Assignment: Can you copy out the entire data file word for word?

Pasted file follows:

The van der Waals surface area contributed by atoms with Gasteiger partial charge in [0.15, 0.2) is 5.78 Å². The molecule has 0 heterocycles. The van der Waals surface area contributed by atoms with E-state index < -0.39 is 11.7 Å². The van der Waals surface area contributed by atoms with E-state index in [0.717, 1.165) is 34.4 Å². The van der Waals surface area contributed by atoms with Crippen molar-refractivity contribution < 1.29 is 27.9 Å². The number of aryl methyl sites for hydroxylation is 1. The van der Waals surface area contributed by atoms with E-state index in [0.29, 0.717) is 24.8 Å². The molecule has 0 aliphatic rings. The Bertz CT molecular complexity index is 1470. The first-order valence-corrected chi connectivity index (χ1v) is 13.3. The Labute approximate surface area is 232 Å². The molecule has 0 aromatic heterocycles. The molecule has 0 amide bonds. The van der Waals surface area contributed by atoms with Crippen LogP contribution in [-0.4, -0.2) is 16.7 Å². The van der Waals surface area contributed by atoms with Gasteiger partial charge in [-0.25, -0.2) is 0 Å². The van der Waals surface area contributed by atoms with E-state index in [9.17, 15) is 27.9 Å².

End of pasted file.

The van der Waals surface area contributed by atoms with Gasteiger partial charge in [0.15, 0.2) is 5.78 Å². The molecule has 0 heterocycles. The van der Waals surface area contributed by atoms with E-state index < -0.39 is 11.7 Å². The van der Waals surface area contributed by atoms with E-state index in [0.717, 1.165) is 34.4 Å². The van der Waals surface area contributed by atoms with Crippen molar-refractivity contribution < 1.29 is 27.9 Å². The number of aryl methyl sites for hydroxylation is 1. The van der Waals surface area contributed by atoms with E-state index in [0.29, 0.717) is 24.8 Å². The molecule has 0 aliphatic rings. The Bertz CT molecular complexity index is 1470. The first-order valence-corrected chi connectivity index (χ1v) is 13.3. The Labute approximate surface area is 232 Å². The molecule has 0 aromatic heterocycles. The molecule has 0 amide bonds. The van der Waals surface area contributed by atoms with Crippen LogP contribution in [-0.4, -0.2) is 16.7 Å². The van der Waals surface area contributed by atoms with Gasteiger partial charge in [-0.25, -0.2) is 0 Å². The van der Waals surface area contributed by atoms with E-state index in [9.17, 15) is 27.9 Å².